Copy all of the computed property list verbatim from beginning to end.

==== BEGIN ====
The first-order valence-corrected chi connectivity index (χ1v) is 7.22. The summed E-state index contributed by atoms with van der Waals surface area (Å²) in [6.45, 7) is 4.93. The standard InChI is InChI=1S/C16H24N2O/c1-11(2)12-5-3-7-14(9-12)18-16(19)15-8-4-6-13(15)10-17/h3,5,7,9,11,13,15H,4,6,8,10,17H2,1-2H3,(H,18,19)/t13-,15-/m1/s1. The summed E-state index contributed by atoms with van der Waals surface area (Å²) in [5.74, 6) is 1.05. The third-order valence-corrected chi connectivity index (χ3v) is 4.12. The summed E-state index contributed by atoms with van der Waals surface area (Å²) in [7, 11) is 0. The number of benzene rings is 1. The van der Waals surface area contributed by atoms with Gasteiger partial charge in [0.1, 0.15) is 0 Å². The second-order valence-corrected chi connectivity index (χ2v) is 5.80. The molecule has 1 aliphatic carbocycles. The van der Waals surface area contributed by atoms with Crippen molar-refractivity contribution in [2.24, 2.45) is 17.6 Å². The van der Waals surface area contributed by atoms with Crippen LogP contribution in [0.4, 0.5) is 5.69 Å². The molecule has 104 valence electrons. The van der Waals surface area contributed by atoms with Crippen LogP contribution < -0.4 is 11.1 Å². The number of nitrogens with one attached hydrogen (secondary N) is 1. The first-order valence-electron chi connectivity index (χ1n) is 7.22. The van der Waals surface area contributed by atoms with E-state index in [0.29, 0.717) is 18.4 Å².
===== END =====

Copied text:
The first-order valence-corrected chi connectivity index (χ1v) is 7.22. The summed E-state index contributed by atoms with van der Waals surface area (Å²) in [6.45, 7) is 4.93. The standard InChI is InChI=1S/C16H24N2O/c1-11(2)12-5-3-7-14(9-12)18-16(19)15-8-4-6-13(15)10-17/h3,5,7,9,11,13,15H,4,6,8,10,17H2,1-2H3,(H,18,19)/t13-,15-/m1/s1. The summed E-state index contributed by atoms with van der Waals surface area (Å²) in [5.74, 6) is 1.05. The third-order valence-corrected chi connectivity index (χ3v) is 4.12. The summed E-state index contributed by atoms with van der Waals surface area (Å²) in [7, 11) is 0. The number of benzene rings is 1. The van der Waals surface area contributed by atoms with Gasteiger partial charge in [0.1, 0.15) is 0 Å². The second-order valence-corrected chi connectivity index (χ2v) is 5.80. The molecule has 1 aliphatic carbocycles. The van der Waals surface area contributed by atoms with Crippen molar-refractivity contribution in [2.24, 2.45) is 17.6 Å². The van der Waals surface area contributed by atoms with Crippen LogP contribution in [0.4, 0.5) is 5.69 Å². The molecule has 104 valence electrons. The van der Waals surface area contributed by atoms with Crippen LogP contribution < -0.4 is 11.1 Å². The number of nitrogens with one attached hydrogen (secondary N) is 1. The first-order valence-electron chi connectivity index (χ1n) is 7.22. The van der Waals surface area contributed by atoms with E-state index in [0.29, 0.717) is 18.4 Å².